Member Profile: Jade Shultis, respiratory therapist

Jade Shultis



Jade Shultis didn't have to work too hard to find her career path.

As a kid, she was fascinated by medical dramas on TV.

"My parents thought I was a bit crazy – an 11-year-old watching Trauma: Life in the E.R.," she says with a laugh. By the time she graduated from high school, Shultis knew not only that she wanted to work in health care, but that she wanted to become a respiratory therapist.

"It's not a nurse, not a doctor, and it's something unusual that almost no one had heard of. I thought it was pretty cool," she says.

Shultis went straight from grade 12 to a demanding three-year diploma program at Thompson Rivers University in Kamloops, and after that started as a casual at Victoria's Royal Jubilee Hospital.

Four years later, Shultis holds a full-time permanent position, and finds her work more fulfilling than any TV show.

The fact that almost no one has heard of RTs provides motivation for Shultis, who loves advocating for her professional almost as much as she does practising it. Back when she was a student, she made a video called "Ventil*or Boi" about a day in the life of an RT. It takes a high-energy rock-n-roll approach (complete with a pink inflatable electric guitar) to its subject matter, and won first place in a Canadian Society of Respiratory Therapists' competition, garnering her a trip to the CSRT conference in Ottawa. (Watch it on HSA's Facebook page or at on YouTube)

Shultis has been an HSA steward since March and also is an HSA rep on her facility's Joint Occupational Health and Safety Committee. She started out feeling skeptical, but getting involved has opened her eyes.

"Actually, I was not a big fan of HSA because I was not aware of what they were doing for us. I thought we didn't have a voice, because we are shift workers, who only make up 4 per cent of the union. But I figured I couldn't sit back and complain unless I was willing to do something. Now I have so much more appreciation for what HSA does for us.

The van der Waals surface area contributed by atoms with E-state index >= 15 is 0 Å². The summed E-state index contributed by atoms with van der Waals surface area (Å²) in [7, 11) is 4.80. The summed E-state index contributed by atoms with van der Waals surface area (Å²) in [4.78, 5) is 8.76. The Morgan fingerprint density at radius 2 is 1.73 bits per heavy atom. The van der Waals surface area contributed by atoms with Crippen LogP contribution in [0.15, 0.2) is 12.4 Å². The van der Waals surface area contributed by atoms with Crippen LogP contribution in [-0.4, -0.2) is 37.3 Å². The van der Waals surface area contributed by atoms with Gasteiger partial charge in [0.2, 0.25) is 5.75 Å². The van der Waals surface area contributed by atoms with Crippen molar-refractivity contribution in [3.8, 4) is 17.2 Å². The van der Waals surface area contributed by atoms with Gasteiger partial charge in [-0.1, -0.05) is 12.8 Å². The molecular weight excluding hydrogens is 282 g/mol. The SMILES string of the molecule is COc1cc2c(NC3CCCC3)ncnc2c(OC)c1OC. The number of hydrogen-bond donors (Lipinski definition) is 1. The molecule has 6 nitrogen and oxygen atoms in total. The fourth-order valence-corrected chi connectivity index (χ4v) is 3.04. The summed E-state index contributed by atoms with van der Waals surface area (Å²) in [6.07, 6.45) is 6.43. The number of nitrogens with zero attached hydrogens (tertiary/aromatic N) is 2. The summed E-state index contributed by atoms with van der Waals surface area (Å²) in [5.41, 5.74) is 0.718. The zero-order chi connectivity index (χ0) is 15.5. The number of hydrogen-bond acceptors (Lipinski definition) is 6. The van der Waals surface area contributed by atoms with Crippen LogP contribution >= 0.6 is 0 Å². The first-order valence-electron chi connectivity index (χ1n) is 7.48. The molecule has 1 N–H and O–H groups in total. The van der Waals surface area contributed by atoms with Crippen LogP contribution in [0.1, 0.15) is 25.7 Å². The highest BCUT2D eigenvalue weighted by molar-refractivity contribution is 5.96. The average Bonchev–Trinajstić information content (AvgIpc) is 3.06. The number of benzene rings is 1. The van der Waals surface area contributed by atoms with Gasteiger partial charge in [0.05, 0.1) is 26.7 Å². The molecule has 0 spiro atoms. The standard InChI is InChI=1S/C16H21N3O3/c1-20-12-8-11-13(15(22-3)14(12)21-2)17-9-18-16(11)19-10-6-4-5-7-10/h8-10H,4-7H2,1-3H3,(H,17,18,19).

"For instance, a few years ago, we wanted better shift differentials," she explains. These are the premiums paid for night and weekend shifts. "Studies have shown that working night shift takes 10 years off your life. So we should get compensated. But the HSA differential is only $1.75 per shift, while nurses get $3.00. We are working elbow to elbow on the same shift but they get almost twice as much for it."

"HSA fought for better shift differentials continuously, and this year we finally succeeded. As of January 2014 they are doubling, which puts us on a par with nurses," says Shultis.
Shultis currently wants to shine a light on her profession to help address recruitment issues at Vancouver Island hospitals, which struggle with a chronic shortage of RTs.

"Not only are we up against Alberta's better wages, but also the Lower Mainland offers full-time jobs with full benefits right away. We can't provide that, but we have a ton of casual work and aren't able to attract new grads to the Island."

As a result, RTs on the island face the pressure of picking up extra shifts to fill the gaps in the schedule, putting huge pressure on existing RTs. Shultis cites a recent case in Nanaimo where an RT ended up working 36 hours straight.

"I don't yet know how but I'd like to address this." says Shultis. She can vouch that Vancouver Island is a great place to live and work. "Who doesn't love the Island? The pace is a bit slower here, and it's so beautiful."

Shultis' enthusiasm for her work took her to another Island, Haiti, last year, to volunteer with Project Medishare. She spent a week in Port Au Prince working side by side with Haitian health care staff. She and her colleagues provided training in ventilator use and CPR, which led to one of her most treasured memories of the trip: "With the help of an interpreter we were teaching a group of Haitian nurses. As you may know, CPR is done at a rate of approximately 100 beats per minutes, and often to assist in keeping pace we think of the song "Staying Alive" and compress the chest to the beat of that song. I and the other trainer happened to have this song on our phones so we played it to the nurses. They started singing and dancing around. Everyone was laughing, and learning CPR at the same time."

Sounds more like "Glee" than "Trauma: Life in the E.R." Clearly, Shultis has gone beyond the world of television medical shows, taking RT out into real life as a practitioner and advocate, here in BC and around the world.